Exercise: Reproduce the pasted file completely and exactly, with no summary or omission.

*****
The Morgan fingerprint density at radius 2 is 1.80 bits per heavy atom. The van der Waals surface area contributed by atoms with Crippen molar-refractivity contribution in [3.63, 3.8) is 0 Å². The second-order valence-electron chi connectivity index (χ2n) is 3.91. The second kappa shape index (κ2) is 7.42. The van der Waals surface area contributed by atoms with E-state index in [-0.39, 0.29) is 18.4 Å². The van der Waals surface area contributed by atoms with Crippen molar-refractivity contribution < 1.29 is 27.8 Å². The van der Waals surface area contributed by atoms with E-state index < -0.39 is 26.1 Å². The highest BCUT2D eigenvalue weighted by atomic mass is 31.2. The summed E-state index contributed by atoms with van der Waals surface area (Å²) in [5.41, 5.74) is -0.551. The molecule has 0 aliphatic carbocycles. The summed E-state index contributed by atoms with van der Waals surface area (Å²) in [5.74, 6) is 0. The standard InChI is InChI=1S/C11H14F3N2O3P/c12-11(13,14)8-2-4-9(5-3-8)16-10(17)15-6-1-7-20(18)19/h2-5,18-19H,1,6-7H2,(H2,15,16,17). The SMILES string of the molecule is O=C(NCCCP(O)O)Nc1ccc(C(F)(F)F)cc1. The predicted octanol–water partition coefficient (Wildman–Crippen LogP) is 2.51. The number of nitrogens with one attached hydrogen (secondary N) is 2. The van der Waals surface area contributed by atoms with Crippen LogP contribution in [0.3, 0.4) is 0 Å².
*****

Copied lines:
The Morgan fingerprint density at radius 2 is 1.80 bits per heavy atom. The van der Waals surface area contributed by atoms with Crippen molar-refractivity contribution in [3.63, 3.8) is 0 Å². The second-order valence-electron chi connectivity index (χ2n) is 3.91. The second kappa shape index (κ2) is 7.42. The van der Waals surface area contributed by atoms with E-state index in [-0.39, 0.29) is 18.4 Å². The van der Waals surface area contributed by atoms with Crippen molar-refractivity contribution < 1.29 is 27.8 Å². The van der Waals surface area contributed by atoms with E-state index < -0.39 is 26.1 Å². The highest BCUT2D eigenvalue weighted by atomic mass is 31.2. The summed E-state index contributed by atoms with van der Waals surface area (Å²) in [5.41, 5.74) is -0.551. The molecule has 0 aliphatic carbocycles. The summed E-state index contributed by atoms with van der Waals surface area (Å²) in [5.74, 6) is 0. The standard InChI is InChI=1S/C11H14F3N2O3P/c12-11(13,14)8-2-4-9(5-3-8)16-10(17)15-6-1-7-20(18)19/h2-5,18-19H,1,6-7H2,(H2,15,16,17). The SMILES string of the molecule is O=C(NCCCP(O)O)Nc1ccc(C(F)(F)F)cc1. The predicted octanol–water partition coefficient (Wildman–Crippen LogP) is 2.51. The number of nitrogens with one attached hydrogen (secondary N) is 2. The van der Waals surface area contributed by atoms with Crippen LogP contribution in [0.3, 0.4) is 0 Å².